He further states that the culture that resulted in the Grenfell Tower tragedy is “not unfamiliar” in a number of areas: “We’ve all seen PQQs that stretch for pages and pages, but they don’t really ask if the company can do the job,” he says.

“I’m more optimistic that things will change following the publication of the Hackitt Review and this will drive the necessary changes for companies to show they are compliant. This will benefit the companies that work to higher standards, such as BESA members, and will also drive the provision of a better built environment, and the good companies are an exemplar of the best standards,” says Mr Frise.

Improving standards within the built environment will also assist with the further development of smart grids and cities, allowing a higher degree of connectivity that will assist in reducing energy demand and consumption while positively impact on issues such as air quality and others essential for establishing healthy working and living environments.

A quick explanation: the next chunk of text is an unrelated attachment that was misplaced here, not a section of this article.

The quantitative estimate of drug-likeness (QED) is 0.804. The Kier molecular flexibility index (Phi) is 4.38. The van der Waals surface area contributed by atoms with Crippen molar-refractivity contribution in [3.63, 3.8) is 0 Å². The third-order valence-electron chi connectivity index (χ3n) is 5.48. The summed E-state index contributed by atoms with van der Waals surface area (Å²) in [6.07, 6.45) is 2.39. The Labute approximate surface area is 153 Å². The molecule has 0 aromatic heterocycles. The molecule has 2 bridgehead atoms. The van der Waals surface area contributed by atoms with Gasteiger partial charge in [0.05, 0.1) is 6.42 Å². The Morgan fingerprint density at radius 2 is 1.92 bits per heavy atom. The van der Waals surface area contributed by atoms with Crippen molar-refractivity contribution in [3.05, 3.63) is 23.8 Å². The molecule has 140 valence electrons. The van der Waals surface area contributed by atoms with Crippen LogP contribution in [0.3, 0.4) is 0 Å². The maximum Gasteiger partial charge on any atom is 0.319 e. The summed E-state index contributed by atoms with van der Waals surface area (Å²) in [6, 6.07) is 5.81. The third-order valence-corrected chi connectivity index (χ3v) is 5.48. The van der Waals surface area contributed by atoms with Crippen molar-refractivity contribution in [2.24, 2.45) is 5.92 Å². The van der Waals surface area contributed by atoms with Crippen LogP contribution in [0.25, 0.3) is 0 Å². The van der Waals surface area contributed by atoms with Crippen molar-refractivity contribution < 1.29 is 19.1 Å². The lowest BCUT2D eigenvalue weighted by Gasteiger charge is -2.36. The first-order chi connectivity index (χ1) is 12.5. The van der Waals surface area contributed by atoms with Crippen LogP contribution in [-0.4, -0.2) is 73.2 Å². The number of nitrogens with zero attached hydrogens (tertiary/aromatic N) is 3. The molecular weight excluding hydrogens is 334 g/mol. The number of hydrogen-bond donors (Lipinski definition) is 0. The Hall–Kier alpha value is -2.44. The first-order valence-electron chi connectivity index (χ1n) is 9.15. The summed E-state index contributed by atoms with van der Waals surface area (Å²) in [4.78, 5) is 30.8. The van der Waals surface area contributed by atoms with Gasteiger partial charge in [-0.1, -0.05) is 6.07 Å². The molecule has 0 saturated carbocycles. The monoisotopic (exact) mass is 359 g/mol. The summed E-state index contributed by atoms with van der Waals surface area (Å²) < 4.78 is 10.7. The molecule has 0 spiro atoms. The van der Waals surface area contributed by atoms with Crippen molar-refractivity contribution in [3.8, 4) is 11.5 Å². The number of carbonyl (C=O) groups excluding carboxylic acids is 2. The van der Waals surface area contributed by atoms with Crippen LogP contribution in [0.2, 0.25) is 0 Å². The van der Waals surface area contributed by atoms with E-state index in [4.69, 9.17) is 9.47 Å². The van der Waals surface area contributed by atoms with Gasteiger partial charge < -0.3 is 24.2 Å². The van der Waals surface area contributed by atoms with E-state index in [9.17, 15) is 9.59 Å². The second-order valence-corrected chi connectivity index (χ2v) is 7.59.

“This is why the BESA is continuing to work with other industry bodies such as CIBSE, BSRIA, the ECA and others to see that all our members are working to the best levels and encouraging the adoption of the most effective examples of new technology.

"It’s difficult for engineers to see everything that’s coming in the pipeline, so it’s vital that we continue to fulfil this role,” Mr Frise concludes.

His comments will be seen by PFM readers to reflect many of those continuing to emerge within the FM sector and provide further emphasis on the need for facilities to be constructed and maintained to the highest standards to provide prolonged and sustainable benefits for clients, their staff and society in general.